Shamelessly stolen from Father Anastasios.

Had no real trouble with the references to the statement itself, and it's meaning, at the onset. However, as I read and saw the agenda and confusion of equality and role I realized, at least for the individual being quoted, this was errant at best and disingenuous at worst. God is equal in persons, but has a functional hierarchy all the same. The Son is subject to the Father, but he is equally deity at the same time.

It's a shame, what could have been a tool for sound teaching and unity has been "agendized" (to coin a term) for secular notions of "equality" instead of biblical ones.

I agree, Cleopas. The statement itself isn't so bad, but the content of the article is quite perturbing.
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« Reply #54 on: December 06, 2011, 05:04:43 PM »

How did the Church (here I mean in terms of its human beginnings in the Garden, not from the moment of the creation of the noetic realm) come to know God as explicitly Trinitarian?

In what order?

The Holy Spirit reveals the Word (1 Corinthians 12:3, Matthew 16:17) who exegetes the Father (John 1:18, Colossians 1:15).

So the Holy Spirit is the First Person of the Trinity phenomenologically.






Spoiled it.  Grin
No, first they knew Him as the Creator who brought them out of Egypt and was over all other gods and would send a Messiah. Then they knew Christ who calls God His Father, then they knew the Comforter Jesus sent them when He went to His Father.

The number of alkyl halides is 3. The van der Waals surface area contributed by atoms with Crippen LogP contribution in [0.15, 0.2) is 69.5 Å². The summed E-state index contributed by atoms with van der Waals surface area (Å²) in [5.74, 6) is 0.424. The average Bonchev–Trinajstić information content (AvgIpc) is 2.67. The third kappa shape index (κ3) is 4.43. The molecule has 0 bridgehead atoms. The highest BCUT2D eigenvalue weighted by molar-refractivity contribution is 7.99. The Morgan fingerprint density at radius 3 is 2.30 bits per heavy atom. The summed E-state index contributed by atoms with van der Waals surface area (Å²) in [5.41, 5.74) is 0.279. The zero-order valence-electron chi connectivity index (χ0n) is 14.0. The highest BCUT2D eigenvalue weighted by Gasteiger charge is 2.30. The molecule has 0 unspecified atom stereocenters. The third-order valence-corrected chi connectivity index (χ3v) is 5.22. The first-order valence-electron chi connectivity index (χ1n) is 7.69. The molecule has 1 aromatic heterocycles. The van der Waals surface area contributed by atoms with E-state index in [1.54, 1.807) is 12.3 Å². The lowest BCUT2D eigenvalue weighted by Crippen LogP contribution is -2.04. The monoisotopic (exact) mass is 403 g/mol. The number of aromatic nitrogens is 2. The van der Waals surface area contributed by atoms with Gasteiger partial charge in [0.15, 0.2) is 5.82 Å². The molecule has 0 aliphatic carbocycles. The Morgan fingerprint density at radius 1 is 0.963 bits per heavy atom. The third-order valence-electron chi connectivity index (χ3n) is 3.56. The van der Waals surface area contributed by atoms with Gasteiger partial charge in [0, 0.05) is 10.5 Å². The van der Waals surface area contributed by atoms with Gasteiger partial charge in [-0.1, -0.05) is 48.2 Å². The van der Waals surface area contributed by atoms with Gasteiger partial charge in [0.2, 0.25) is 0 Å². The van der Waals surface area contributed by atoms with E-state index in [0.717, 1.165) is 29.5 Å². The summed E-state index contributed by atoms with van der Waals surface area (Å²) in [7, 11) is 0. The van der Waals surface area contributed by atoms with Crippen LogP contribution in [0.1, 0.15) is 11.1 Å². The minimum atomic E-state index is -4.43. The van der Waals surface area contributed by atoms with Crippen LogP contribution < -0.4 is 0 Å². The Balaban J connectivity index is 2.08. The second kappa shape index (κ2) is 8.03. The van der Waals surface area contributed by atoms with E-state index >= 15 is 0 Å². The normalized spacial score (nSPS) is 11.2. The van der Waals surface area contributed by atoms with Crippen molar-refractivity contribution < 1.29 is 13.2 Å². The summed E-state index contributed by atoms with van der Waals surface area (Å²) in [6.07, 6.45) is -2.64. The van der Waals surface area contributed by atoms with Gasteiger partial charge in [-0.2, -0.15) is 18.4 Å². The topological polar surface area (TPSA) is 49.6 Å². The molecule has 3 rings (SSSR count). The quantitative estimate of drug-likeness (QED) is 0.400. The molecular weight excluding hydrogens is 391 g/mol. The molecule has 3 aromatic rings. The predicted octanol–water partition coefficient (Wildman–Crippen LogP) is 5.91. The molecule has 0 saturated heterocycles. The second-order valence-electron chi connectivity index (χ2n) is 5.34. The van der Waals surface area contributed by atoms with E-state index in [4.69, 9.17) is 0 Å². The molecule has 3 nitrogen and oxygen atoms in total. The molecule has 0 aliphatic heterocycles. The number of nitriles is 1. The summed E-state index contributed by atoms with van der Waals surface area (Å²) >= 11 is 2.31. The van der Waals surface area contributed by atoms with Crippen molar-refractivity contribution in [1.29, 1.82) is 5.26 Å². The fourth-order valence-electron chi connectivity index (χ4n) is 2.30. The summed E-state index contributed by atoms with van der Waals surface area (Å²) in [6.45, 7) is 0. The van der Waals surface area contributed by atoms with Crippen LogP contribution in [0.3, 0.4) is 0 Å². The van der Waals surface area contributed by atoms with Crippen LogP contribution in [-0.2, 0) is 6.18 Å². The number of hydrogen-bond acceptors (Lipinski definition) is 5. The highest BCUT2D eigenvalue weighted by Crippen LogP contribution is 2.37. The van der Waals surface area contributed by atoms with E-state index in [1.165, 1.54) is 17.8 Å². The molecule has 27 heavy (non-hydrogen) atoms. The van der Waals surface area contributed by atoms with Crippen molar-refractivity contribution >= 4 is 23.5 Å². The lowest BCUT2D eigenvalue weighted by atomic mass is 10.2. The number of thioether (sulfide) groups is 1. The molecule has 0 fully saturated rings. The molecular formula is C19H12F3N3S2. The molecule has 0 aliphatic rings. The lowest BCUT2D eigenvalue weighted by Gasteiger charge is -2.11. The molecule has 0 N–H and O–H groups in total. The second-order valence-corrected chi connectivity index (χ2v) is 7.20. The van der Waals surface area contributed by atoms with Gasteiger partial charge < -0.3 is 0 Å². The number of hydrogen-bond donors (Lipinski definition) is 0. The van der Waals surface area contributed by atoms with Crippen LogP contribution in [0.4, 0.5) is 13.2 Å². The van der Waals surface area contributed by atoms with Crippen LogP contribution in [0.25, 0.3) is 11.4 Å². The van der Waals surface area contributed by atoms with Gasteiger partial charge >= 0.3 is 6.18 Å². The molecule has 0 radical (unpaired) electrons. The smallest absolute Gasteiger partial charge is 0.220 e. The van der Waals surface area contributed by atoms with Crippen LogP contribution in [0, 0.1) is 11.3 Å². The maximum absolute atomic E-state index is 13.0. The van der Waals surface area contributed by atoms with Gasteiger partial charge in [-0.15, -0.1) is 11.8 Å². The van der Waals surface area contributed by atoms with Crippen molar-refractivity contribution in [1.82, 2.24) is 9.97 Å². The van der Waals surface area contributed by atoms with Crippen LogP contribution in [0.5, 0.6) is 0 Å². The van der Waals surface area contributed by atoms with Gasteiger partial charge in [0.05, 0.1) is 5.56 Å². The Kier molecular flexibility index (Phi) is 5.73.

True, the Spirit is the first Person we interact with, but He does not testify of Himself but only what He hears.
Volnutt, you gotta get a sense of trollcasmony.
« Last Edit: December 06, 2011, 05:05:07 PM by NicholasMyra » Logged

Quote from: Orthonorm
if Christ does and says x. And someone else does and says not x and you are ever in doubt, follow Christ.

"You are philosophical innovators. As for me, I follow the Fathers." -Every heresiarch ever
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« Reply #55 on: December 06, 2011, 10:37:30 PM »

How did the Church (here I mean in terms of its human beginnings in the Garden, not from the moment of the creation of the noetic realm) come to know God as explicitly Trinitarian?

In what order?

The Holy Spirit reveals the Word (1 Corinthians 12:3, Matthew 16:17) who exegetes the Father (John 1:18, Colossians 1:15).

So the Holy Spirit is the First Person of the Trinity phenomenologically.






Spoiled it.  Grin
No, first they knew Him as the Creator who brought them out of Egypt and was over all other gods and would send a Messiah. Then they knew Christ who calls God His Father, then they knew the Comforter Jesus sent them when He went to His Father.

True, the Spirit is the first Person we interact with, but He does not testify of Himself but only what He hears.
Volnutt, you gotta get a sense of trollcasmony.
Yeah, it's always been hit or miss with me, even in person if you can imagine that lol. Maybe I'm lightly autistic...
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biro
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« Reply #56 on: December 06, 2011, 11:08:18 PM »

I know what a troll is, but what is a casmony?

 Huh